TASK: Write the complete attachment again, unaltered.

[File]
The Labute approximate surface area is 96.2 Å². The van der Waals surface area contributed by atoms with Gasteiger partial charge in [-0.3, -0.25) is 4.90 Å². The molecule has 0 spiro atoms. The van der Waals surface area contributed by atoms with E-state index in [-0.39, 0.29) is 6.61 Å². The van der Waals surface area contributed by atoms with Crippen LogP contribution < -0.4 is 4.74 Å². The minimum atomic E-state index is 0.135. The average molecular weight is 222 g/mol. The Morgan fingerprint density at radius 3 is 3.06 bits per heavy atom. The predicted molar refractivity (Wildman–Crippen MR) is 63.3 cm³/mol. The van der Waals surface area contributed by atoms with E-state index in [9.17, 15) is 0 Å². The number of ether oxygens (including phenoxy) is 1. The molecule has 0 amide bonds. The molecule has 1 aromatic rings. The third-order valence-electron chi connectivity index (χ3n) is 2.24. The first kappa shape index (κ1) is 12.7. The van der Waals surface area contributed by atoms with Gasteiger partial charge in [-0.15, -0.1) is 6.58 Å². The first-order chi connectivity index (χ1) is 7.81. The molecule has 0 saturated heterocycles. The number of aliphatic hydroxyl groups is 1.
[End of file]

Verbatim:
The Labute approximate surface area is 96.2 Å². The van der Waals surface area contributed by atoms with Gasteiger partial charge in [-0.3, -0.25) is 4.90 Å². The molecule has 0 spiro atoms. The van der Waals surface area contributed by atoms with E-state index in [-0.39, 0.29) is 6.61 Å². The van der Waals surface area contributed by atoms with Crippen LogP contribution < -0.4 is 4.74 Å². The minimum atomic E-state index is 0.135. The average molecular weight is 222 g/mol. The Morgan fingerprint density at radius 3 is 3.06 bits per heavy atom. The predicted molar refractivity (Wildman–Crippen MR) is 63.3 cm³/mol. The van der Waals surface area contributed by atoms with E-state index in [9.17, 15) is 0 Å². The number of ether oxygens (including phenoxy) is 1. The molecule has 0 amide bonds. The molecule has 1 aromatic rings. The third-order valence-electron chi connectivity index (χ3n) is 2.24. The first kappa shape index (κ1) is 12.7. The van der Waals surface area contributed by atoms with Gasteiger partial charge in [-0.15, -0.1) is 6.58 Å². The first-order chi connectivity index (χ1) is 7.81. The molecule has 0 saturated heterocycles. The number of aliphatic hydroxyl groups is 1.